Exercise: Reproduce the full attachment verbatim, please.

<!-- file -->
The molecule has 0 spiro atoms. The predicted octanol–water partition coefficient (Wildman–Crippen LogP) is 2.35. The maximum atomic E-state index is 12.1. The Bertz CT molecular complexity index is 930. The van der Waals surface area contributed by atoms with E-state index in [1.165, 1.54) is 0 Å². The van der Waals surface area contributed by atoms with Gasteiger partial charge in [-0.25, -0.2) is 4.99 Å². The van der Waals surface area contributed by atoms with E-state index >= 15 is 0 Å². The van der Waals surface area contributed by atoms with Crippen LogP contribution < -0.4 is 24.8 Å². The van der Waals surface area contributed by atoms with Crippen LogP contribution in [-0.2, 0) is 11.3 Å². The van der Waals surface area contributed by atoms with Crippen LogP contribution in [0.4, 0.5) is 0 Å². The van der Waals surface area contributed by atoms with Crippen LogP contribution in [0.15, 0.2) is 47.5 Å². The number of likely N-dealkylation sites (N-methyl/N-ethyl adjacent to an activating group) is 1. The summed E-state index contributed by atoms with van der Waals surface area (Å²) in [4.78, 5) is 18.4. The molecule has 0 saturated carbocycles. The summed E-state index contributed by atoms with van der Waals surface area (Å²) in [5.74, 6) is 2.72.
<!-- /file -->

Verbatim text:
The molecule has 0 spiro atoms. The predicted octanol–water partition coefficient (Wildman–Crippen LogP) is 2.35. The maximum atomic E-state index is 12.1. The Bertz CT molecular complexity index is 930. The van der Waals surface area contributed by atoms with E-state index in [1.165, 1.54) is 0 Å². The van der Waals surface area contributed by atoms with Gasteiger partial charge in [-0.25, -0.2) is 4.99 Å². The van der Waals surface area contributed by atoms with E-state index >= 15 is 0 Å². The van der Waals surface area contributed by atoms with Crippen LogP contribution < -0.4 is 24.8 Å². The van der Waals surface area contributed by atoms with Crippen LogP contribution in [-0.2, 0) is 11.3 Å². The van der Waals surface area contributed by atoms with Crippen LogP contribution in [0.4, 0.5) is 0 Å². The van der Waals surface area contributed by atoms with Crippen LogP contribution in [0.15, 0.2) is 47.5 Å². The number of likely N-dealkylation sites (N-methyl/N-ethyl adjacent to an activating group) is 1. The summed E-state index contributed by atoms with van der Waals surface area (Å²) in [4.78, 5) is 18.4. The molecule has 0 saturated carbocycles. The summed E-state index contributed by atoms with van der Waals surface area (Å²) in [5.74, 6) is 2.72.